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$G$ is a finite group with a subgroup $H$. Let $\rho_1:G \to GL(V)$ and $\rho_2:H \to GL(U)$ be representations. $Z=\mathbb{C}[G]^H$, i.e., $Z$ is the centralizer of $H$ in $\mathbb{C}[G]$.

How do I show the representation $$\phi:Z \to End(Hom_H(U,V))$$ given by $\phi_g:f \to \rho_1(g) \circ f$ is irreducible?

If I am not mistaken, $Z$ might be infinite and $Hom_H(U,V)$ might be infinite dimensional.

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  • $\begingroup$ I am sorry. I fixed the notation. $\endgroup$ – saubhik Apr 10 '15 at 17:36
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The claim isn't true. Maybe you can clarify the claim after this post.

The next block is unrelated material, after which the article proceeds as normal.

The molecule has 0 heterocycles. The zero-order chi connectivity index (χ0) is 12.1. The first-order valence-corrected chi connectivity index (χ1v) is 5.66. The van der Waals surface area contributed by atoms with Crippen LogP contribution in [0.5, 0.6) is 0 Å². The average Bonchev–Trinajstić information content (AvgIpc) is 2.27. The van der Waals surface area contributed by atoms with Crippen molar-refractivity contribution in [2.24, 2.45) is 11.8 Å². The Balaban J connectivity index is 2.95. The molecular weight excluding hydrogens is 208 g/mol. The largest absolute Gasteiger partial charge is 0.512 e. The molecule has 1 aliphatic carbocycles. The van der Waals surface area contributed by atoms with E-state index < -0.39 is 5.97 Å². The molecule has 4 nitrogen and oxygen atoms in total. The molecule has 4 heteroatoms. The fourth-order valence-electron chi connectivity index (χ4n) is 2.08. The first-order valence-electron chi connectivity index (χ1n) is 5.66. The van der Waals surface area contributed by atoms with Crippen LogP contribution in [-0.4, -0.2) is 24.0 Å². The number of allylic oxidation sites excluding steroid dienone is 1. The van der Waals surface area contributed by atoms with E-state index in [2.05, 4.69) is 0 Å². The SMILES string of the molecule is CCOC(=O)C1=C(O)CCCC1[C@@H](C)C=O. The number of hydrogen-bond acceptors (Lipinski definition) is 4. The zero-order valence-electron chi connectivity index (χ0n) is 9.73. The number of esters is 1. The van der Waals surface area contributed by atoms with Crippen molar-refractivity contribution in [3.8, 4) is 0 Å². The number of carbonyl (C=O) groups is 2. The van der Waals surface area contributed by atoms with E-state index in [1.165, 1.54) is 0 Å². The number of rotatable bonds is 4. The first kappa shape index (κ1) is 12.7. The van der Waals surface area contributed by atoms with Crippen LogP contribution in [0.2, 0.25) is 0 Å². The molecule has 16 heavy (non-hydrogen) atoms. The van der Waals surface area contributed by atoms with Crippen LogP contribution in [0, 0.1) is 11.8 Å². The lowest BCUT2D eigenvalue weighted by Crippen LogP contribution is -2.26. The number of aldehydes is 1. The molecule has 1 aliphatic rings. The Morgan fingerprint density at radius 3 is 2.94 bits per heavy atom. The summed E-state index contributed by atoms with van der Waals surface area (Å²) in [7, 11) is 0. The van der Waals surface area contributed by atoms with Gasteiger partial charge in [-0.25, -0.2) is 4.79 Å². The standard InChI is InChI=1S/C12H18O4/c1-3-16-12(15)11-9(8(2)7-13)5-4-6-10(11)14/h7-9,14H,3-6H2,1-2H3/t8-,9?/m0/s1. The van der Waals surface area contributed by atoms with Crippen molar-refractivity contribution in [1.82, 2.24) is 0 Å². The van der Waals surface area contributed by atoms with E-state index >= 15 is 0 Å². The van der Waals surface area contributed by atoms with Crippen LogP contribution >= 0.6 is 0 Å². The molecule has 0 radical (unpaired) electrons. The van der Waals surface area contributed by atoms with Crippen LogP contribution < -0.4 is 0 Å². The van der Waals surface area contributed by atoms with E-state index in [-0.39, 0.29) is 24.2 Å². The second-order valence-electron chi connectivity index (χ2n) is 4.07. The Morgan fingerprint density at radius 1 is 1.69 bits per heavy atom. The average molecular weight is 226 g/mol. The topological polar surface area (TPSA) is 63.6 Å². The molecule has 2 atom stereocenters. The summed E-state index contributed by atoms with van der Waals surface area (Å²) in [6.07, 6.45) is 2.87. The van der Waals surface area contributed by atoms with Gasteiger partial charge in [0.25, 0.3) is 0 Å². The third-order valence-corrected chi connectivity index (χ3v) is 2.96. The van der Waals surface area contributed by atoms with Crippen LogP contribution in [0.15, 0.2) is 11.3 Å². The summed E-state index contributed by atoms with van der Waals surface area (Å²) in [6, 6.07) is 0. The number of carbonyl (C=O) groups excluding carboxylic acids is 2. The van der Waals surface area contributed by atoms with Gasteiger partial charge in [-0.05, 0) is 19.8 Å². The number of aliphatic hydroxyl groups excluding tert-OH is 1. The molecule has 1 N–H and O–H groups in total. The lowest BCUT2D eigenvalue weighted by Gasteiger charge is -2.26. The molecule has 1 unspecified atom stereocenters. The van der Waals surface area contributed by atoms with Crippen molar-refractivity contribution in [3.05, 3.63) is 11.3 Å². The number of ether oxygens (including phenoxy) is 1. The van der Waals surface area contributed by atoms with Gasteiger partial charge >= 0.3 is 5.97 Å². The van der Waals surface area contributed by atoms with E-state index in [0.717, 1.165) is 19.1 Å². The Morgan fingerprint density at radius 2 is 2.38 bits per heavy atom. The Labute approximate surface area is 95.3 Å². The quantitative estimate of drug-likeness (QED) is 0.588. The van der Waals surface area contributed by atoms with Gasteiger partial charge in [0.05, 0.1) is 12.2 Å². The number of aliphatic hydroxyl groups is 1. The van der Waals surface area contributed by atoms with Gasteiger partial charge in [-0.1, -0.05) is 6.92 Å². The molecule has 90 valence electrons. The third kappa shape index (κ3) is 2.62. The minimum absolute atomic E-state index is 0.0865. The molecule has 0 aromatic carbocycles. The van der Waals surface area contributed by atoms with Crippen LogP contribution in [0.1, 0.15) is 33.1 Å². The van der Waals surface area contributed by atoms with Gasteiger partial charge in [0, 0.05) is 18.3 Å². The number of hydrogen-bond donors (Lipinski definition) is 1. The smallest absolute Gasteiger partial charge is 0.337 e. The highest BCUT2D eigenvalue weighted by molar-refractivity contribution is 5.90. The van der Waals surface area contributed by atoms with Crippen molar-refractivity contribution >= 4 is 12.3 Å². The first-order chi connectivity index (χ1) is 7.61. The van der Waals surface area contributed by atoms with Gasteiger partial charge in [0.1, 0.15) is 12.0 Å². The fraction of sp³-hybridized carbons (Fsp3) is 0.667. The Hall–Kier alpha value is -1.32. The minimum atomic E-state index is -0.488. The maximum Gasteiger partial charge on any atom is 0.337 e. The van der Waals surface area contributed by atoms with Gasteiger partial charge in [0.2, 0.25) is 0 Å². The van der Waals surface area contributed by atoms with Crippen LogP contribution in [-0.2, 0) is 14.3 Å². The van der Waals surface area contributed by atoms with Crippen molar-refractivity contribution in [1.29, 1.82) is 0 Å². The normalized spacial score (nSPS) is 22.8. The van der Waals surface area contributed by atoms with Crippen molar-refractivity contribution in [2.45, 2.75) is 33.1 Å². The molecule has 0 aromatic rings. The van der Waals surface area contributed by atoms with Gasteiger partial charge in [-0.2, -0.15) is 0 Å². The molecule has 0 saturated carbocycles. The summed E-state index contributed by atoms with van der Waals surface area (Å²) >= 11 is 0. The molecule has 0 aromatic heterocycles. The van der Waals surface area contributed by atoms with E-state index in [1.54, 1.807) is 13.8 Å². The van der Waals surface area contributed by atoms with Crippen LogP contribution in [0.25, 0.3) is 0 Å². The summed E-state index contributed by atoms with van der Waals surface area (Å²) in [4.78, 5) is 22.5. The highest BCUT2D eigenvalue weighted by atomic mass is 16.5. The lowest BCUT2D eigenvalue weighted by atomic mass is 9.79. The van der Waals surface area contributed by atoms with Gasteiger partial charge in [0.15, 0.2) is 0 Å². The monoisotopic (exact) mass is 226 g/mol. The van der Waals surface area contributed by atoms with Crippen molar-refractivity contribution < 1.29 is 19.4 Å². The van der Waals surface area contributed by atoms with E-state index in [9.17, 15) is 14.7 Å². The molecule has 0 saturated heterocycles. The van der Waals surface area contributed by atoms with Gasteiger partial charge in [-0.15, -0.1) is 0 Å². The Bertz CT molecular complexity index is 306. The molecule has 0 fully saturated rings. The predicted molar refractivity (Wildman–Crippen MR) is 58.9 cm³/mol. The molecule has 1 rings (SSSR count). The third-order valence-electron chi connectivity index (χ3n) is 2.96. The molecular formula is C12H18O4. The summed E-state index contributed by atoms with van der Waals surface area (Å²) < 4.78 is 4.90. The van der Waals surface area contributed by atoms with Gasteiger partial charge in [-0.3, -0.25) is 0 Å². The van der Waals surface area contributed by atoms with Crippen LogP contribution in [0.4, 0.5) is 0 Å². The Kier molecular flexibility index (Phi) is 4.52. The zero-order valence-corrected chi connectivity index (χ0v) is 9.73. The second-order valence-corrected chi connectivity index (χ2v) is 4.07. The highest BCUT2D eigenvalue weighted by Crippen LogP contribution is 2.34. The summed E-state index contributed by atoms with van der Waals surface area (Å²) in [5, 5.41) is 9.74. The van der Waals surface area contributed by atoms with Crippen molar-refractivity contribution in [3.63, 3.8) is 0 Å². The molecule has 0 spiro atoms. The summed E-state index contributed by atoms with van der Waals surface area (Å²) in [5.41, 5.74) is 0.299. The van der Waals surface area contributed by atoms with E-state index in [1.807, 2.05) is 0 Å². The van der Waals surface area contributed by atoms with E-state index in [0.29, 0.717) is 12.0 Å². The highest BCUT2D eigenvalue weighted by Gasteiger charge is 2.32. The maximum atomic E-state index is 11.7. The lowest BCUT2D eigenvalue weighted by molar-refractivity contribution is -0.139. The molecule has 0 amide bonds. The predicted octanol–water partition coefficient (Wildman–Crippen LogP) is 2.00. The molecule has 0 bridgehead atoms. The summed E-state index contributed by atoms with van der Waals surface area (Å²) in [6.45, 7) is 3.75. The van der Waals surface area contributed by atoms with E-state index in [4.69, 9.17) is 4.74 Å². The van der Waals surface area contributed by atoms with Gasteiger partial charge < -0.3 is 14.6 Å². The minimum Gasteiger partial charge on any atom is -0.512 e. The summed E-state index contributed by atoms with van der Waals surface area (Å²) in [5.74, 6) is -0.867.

There is a natural isomorphism $\hom(\Bbb C,V)\cong V$. Every vector $v\in V$ can be identified canonically with the linear map $\lambda\mapsto \lambda v$ (this is $\Bbb C\to V$). Moreover, it is a natural isomorphism of representations of $G$ if $G$ acts trivially on $\Bbb C$.

So suppose that $H=1$ is the trivial subgroup of $G$. Then $Z=\Bbb C[G]^H=\Bbb C[G]$. Furthermore we may note that $\hom_H(U,V)\cong V$ naturally if $U=\Bbb C$ is the trivial representation. Therefore the map

$$Z\to{\rm End}(\hom_H(U,V))$$

is just the already-in-place action of $\Bbb C[G]\to{\rm End}(V)$. If we choose $V$ to be reducible, then the above representation must also be reducible, since it's equivalent.

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